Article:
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An Interesting Read -- "Hikes sometimes lead to interesting old cemeteries" from triblive.com

Credit: Donald (Donnie) Pardue [CC BY 2.0], via Wikimedia Commons
While looking at other pieces of hiking news this story caught my eye. Why? One of the reasons is that I enjoy history and cemeteries are a very good way to study parts of history. Especially here in New England where some are getting close to 300 years old or more. Another reason is that during my time geocaching I have ended up in cemeteries pretty often, including at night which is not something I am fond of. My caching partner and I also had a cemetery series of geocache hides for the sake of history and the fun of it.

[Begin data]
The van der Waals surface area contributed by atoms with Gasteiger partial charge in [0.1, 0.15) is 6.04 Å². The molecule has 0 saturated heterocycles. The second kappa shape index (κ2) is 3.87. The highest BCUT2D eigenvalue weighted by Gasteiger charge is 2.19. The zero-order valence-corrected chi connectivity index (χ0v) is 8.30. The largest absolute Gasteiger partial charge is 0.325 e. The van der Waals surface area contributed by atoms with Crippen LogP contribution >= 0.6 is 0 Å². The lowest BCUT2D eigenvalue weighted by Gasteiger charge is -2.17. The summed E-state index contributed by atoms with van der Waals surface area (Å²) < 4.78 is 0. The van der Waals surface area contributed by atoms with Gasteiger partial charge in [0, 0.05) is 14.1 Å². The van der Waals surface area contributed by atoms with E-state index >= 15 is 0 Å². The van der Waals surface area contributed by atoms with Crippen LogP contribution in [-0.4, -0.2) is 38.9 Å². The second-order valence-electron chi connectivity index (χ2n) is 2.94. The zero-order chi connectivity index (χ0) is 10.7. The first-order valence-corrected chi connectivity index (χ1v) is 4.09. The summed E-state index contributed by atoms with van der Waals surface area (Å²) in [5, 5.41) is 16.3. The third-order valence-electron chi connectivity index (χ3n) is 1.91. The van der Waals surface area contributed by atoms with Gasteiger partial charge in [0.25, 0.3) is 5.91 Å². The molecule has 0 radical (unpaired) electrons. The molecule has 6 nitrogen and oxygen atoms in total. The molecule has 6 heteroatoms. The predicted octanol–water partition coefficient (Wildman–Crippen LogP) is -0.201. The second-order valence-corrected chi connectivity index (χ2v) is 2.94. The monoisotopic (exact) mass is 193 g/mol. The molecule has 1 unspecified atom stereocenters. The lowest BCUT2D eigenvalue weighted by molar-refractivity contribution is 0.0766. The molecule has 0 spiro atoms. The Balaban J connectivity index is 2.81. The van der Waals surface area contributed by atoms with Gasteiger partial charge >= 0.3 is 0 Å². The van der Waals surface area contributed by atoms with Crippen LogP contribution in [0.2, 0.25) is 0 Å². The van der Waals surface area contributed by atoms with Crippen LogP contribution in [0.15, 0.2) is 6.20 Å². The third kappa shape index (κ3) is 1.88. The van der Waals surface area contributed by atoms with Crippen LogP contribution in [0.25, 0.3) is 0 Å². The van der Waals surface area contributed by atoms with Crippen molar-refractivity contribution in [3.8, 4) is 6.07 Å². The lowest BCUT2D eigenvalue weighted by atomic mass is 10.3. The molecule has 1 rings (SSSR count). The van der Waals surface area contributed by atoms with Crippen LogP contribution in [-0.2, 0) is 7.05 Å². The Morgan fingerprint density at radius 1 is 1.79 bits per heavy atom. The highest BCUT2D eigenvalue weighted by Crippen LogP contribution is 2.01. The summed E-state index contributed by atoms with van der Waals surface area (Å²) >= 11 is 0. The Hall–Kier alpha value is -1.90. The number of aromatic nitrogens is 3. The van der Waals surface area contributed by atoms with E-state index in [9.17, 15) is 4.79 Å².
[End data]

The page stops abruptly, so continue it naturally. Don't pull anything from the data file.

After reading the article, a piece on triblive.com written by Bob Frye, I have to say that I can relate to what Mr. Frye wrote about. Hiking around woodland areas, something I have spent a lot of time doing during the spring, summer, and fall, can lead to some very interesting finds, including old cemeteries. Some are truly lost. Some are just not visited often, unmarked, but they are still known about at least. In either case, there can be some interesting finds up in the old woods.

Even if you aren't much of a woodland explorer or history buff, this could still be interesting to read. It's quick and might inspire you to take a quick hike or walk through the woods near your house. Take a look. Enjoy!

Hikes sometimes lead to interesting old cemeteries

There are two seeming miracles here, really. The first is that the Chess family found ground flat enough, even relatively speaking, to build a cemetery. We were hiking in extreme southwestern Pennsylvania, fewer than a dozen miles from the border of the West Virginia panhandle. It's a land of coal

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